The opinion of the court was delivered by: MACMAHON
MacMAHON, District Judge.
Fifteen defendants are charged in a thirteen-count indictment with transporting obscene material in interstate commerce (18 U.S.C. § 1465), with aiding and abetting the transportation of obscene material in interstate commerce (18 U.S.C. § 2), and with conspiring to transport obscene material in interstate commerce (18 U.S.C. § 371).
Four defendants move to suppress evidence allegedly seized in violation of their constitutional rights. An evidentiary hearing was held on April 9, 1970. We will consider first defendants Wolf and Bornstein's motions to suppress.
I. Wolf and Bornstein's Motions to Suppress
Defendants Wolf and Bornstein challenge the constitutionality of seizures from defendant James Kelly's book store in Baltimore, Maryland, on June 25, 1969, and from Bornstein's truck and apparently from Richard Portela's car, from Carol Portela's person and from James Kelly's car, in Baltimore, Maryland, on July 12, 1969.
A. Seizures from Kelly's Book Store
Baltimore city detectives, on June 25, 1969 acting pursuant to a search warrant, seized from a book store owned by defendant James Kelly, 48 magazines, 16 rolls of film, 67 packages of photographs and 4 decks of playing cards.
Defendants Wolf and Bornstein claim that the warrant authorizing this seizure did not sufficiently particularize the "obscene" material to be seized and that an adversary hearing was not held prior to seizing the material.
The requirement of particularity for a warrant authorizing the seizure of obscene material is a necessary protection for, and a corollary of, the Fourth Amendment's guarantee of freedom from unreasonable search and seizure and the First Amendment's right of free speech. The remedy for violation is suppression of any evidence seized as a result of the violation.
The requirement of an adversary hearing prior to seizing allegedly obscene material is completely derived from the First Amendment's right of free speech.
The remedy for violation of this requirement is not suppression but rather return of the seized material,
and defendants' motions to suppress on this ground are, therefore, improper.
The motions, however, are deficient on both First and Fourth Amendment grounds for an even more fundamental reason.
The First and Fourth Amendment rights allegedly violated by this seizure are personal rights. Only the actual victim of an invasion of these rights has standing to move to suppress.
This simply means that a defendant moving to suppress evidence on either of these two grounds must demonstrate that his own personal right to be free from an unreasonable search and seizure or his own personal right to free speech was violated.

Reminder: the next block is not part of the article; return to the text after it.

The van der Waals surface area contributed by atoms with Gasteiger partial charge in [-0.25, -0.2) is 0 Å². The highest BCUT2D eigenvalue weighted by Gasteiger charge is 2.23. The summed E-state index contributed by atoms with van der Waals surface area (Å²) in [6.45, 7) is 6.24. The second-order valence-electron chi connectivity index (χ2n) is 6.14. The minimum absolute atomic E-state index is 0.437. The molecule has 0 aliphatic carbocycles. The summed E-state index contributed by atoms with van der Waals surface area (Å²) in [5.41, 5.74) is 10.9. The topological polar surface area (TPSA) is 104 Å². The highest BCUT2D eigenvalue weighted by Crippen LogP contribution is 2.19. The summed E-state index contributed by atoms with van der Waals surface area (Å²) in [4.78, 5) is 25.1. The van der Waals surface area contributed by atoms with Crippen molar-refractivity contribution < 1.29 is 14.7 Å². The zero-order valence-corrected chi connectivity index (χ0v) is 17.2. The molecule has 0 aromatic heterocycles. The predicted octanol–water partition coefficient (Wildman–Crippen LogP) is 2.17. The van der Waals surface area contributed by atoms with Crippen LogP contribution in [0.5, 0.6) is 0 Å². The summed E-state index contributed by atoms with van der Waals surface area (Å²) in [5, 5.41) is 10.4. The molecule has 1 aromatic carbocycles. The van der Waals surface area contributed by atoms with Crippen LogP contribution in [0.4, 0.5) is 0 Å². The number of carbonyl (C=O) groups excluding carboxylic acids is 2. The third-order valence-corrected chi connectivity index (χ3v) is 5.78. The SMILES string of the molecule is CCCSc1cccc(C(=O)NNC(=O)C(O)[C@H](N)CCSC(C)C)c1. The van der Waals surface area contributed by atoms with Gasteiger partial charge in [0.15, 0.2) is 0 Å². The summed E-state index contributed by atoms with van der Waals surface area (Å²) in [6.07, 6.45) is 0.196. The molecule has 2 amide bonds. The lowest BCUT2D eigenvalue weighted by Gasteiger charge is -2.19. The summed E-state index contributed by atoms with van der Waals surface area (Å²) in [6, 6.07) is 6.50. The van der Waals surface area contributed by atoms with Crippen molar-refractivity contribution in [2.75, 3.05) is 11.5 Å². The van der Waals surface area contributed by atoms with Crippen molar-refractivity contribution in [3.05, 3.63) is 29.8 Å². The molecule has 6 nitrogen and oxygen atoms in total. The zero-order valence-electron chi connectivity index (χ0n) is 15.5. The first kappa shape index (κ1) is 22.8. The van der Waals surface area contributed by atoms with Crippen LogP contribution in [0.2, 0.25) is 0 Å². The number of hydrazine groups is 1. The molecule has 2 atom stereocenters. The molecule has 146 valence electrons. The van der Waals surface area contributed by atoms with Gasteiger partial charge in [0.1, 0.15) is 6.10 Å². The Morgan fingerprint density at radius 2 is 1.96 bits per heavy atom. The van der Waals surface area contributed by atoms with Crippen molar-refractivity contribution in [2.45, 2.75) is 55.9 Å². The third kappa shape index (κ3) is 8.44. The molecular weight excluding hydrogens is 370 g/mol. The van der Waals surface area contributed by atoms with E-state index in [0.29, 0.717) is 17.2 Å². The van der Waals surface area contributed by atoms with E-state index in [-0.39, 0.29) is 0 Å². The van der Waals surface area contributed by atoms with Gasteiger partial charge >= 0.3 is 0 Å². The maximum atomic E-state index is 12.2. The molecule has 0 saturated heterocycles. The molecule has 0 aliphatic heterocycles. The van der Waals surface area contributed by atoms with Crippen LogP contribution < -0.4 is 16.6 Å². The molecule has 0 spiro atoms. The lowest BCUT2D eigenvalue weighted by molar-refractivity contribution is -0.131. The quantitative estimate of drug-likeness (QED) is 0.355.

Here, the material was seized from a book store owned by James Kelly. There is no evidence, nor is there even an allegation, that defendants Wolf or Bornstein had or have any proprietary interest in the book store or in the items seized.
Since the seizure did not invade defendants' rights of "privacy of person or premises," they lack standing on Fourth Amendment grounds to move to suppress this evidence.
Defendants also lack standing to move to suppress on First Amendment grounds.
The general requirement of particularity in warrants is more strictly applied in situations involving the seizure of materials which arguably fall within the First Amendment's protection of free expression.
This is necessary to guard against an executing officer's seizing "protected expression," if he is not given some guidelines to direct his exercise of discretion.
Similarly, an adversary hearing is necessary prior to a "massive" seizure of material containing "speech" in order to protect against an interference, albeit temporary, with "protected expression."
But, once again, as in the case of Fourth Amendment rights, only those persons who are victims of governmental interference with the right of free speech have standing to move for suppression.
Neither Wolf nor Bornstein were, however, exercising their right of free speech through the seized material. Their right to express themselves was in no sense invaded by this seizure.
Wolf and Bornstein's motion to suppress the evidence seized at Kelly's book store on June 25, 1969 is, therefore, denied.
B. The Arrests and Seizures on July 12, 1969
Wolf and Bornstein also move to suppress evidence seized on July 12, 1969 from Bornstein's truck, from Richard Portela's car, from Carol Ann ...